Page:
Day 6: June 15 2014, Bernkastel-Kues to Trier
What a fabulous day–my last official day of biking on this mini tour of the Main, Rhein and Mosel rivers. My spirits were high, everyone around me seemed way happier, the weather was perfect, the bike paths were lovely. No complaints! And I really soaked up everything I like best about bike touring: namely the biking, and the eating. I felt strong all day, took stretch breaks whenever I stumbled upon a particularly inviting bench, and ate a delicious lunch….which included a salad!
Here were some of my favorite break moments:
As I got closer to Trier, my destination, the mountains and hills slowly sank into a wider, lower river valley.
I arrived in Trier at about 2 pm, and spent about two hours wandering around the city–birthplace of Karl Marx.
Trier is also well know for just how crazy old it is. It’s know as the Roemer Stadt, one of the oldest Roman cities in Germany. So, naturally I took pictures of things that look old:
A victory ice cream cone helped me celebrate the successful conclusion of my trip!
Before I say my goodbyes, I will share a few thoughts that have been keeping me company on the bike.
First, why I like camping:
Actually, I love camping! I love being outside all day long; I love the sanctuary of a well-organized tent; I love finding the perfect spot to pitch a tent; I love falling asleep when it’s still light outside; I love staying dry when it’s raining.
Some things I don’t like:
I’m not a huge fan of having to pee in the middle of the night; not crazy about awkwardly standing in the women’s bathroom looking for ways to keep busy while I charge my phone at the only outlet available; not cool when you are promised a hot shower, but it is not.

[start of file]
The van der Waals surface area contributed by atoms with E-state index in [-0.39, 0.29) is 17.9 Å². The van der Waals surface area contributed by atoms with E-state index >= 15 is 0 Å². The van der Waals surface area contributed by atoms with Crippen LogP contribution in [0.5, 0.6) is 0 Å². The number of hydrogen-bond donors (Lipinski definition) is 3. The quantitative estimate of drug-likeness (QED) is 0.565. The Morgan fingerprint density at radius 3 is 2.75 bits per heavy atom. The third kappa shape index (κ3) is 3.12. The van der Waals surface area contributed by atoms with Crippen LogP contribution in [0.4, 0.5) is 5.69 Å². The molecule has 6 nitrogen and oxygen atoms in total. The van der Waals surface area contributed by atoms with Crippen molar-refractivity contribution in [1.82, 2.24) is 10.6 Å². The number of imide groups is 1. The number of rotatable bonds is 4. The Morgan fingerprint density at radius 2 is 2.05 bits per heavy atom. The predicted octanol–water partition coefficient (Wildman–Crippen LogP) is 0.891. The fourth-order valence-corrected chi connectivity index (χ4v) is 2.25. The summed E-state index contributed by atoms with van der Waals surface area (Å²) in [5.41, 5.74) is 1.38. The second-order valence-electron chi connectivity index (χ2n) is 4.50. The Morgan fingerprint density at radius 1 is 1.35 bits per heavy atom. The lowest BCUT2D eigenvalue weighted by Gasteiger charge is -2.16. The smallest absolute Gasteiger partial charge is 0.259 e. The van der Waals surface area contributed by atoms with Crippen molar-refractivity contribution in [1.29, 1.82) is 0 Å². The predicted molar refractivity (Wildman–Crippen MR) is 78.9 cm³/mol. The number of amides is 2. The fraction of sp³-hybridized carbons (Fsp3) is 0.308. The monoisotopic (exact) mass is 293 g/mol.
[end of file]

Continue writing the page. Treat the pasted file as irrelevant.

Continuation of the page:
All things considered, Germany does camping pretty well!
All the campgrounds I graced with my presence this trip had pleasant restaurants with outdoor seating available for dinner, and they all had a little bakery truck roll through at 8 am to deliver broetchen and pastries. That said, they were a little overpriced (compared to the hiker-biker sites on the west coast), there were no picnic tables, which meant I had to no place to sit other than my tent, and they tend to be closed (like many businesses in Germany) between 1 – 3 pm for Mittagsruhe–nap time.
It’s wonderful to observe how Germans set up camp. I especially love watching them prepare dinner. They all bring their own folding tables and chairs, and sit down together for their meal, many with a decorative knick-knack or flowers to serve as the table center piece. Amazing.
Ok–last thoughts: Bike paths. Germany is serious about its bike infrastructure. I was on designated bike paths for the entirety of my trip, and while the path was sometimes pavement, sometimes dirt, cobblestone, or gravel, it was always superbly maintained and I almost never shared the road with any cars.
For anyone out there interested, this is a pretty fool-proof place to bike tour. Definitely good for first-time tourers, and excellent for families with kids. The towns are very close together, so you are always within 30 min of food, water, or a place to stay. And the regional trains make it super easy to hop on with a bike if you need to get somewhere in a hurry. Also, the signs are my savior. They make it almost impossible for even someone as directionally challenged as me to safely make it from point A to point B.
Anyway, I’d do it again! Anyone interested?? Now, if you’ll excuse me, I need to enjoy this river festival complete with techno DJ that I’ve just stumbled upon…